Racial equity movement had gains and losses in 2021 in Alachua County – Gainesville Sun – DC Initiative on Racial Equity
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The symbolism of statues can be as heavy as their weight, so the coming replacement of the Old Joe confederate monument in downtown Gainesville with one honoring the late African American historian Patricia Hilliard-Nunn is meaningful.

But other actions and inaction have been steps back for social justice in Alachua County, activists say.

A Gainesville City Hall and City Commission environment that was so intolerable that employees and Commissioner Gail Johnson stepped down is cited as one example.

A special mural: MLK Center mural honors late UF professor, historian Patricia Hilliard-Nunn

Sculpture plans announced: Sculpture honoring UF professor who shined light on lynchings to stand in place of Old Joe

Editorial: Passing over Tina Certain as School Board chair sent the wrong message

The perceived snubbing of Alachua County School Board member Tina Certain to be chairwoman is another.

No repercussions from the failure of Alachua County Jail staff to take pregnant inmate Erica Thompson to the hospital when she told them she was in premature labor is still another. Her baby, Ava, was born in the jail and later died.

“We still have a serious problem with race relations in Gainesville,” said county NAACP President Evelyn Foxx. “We have come along, but not long enough. We were hoping that things would get better but in some ways it’s getting worse.”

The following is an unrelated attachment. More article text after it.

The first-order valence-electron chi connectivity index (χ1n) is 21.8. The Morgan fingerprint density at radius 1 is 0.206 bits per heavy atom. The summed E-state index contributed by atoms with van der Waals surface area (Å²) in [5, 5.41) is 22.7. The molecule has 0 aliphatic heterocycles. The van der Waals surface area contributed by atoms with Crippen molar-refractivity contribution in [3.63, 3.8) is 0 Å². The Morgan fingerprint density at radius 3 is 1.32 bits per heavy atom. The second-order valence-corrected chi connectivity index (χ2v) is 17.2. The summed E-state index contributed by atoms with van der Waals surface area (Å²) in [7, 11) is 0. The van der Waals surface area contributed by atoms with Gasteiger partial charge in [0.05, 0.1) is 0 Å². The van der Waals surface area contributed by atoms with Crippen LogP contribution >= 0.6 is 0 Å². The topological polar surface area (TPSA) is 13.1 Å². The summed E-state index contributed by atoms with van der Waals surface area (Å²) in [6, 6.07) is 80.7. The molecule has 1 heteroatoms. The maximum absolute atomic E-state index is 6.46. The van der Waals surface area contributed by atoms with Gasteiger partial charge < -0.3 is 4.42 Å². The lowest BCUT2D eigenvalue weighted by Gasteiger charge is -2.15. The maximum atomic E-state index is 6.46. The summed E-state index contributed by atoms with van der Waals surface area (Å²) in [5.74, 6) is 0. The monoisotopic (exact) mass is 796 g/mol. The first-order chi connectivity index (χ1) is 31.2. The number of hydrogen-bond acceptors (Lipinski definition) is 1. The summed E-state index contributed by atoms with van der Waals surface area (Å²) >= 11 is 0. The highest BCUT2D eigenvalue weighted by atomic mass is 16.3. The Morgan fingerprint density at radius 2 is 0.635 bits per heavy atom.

Kiara Laurent, spokeswoman for the Gainesville chapter of the Dream Defenders, said the Thompson case is part of a proven history of medical professionals and healthcare institutions to diminish and delegitimize Black women’s pain.

An internal investigation found that jail staff did not violate any policies.

“No accountability by the sheriff’s office once again allows for tragedies like this to continue,” Laurent said in a text message. “These are our loved ones whose stories and pain will go unheard and unrecognized. Authority is not separate from accountability. If people are under the custody of the sheriff’s office and jail, then they are under their care – thus making them accountable.”

Sheriff’s Capt. Kaley Behl said Sheriff Clovis Watson ordered the internal investigation, which usually starts with complaints from outside the agency.

Behl added that as a result of the case, changes may be made.

“Any time you have something tragic happen you review the way you do anything just to make sure you are operating under best standards,” Behl said. “Sometimes unfortunate things happen and it’s not necessarily someone’s fault…We are looking at our admissions policy to see how we can improve upon health care. There is a bid process this year for health car

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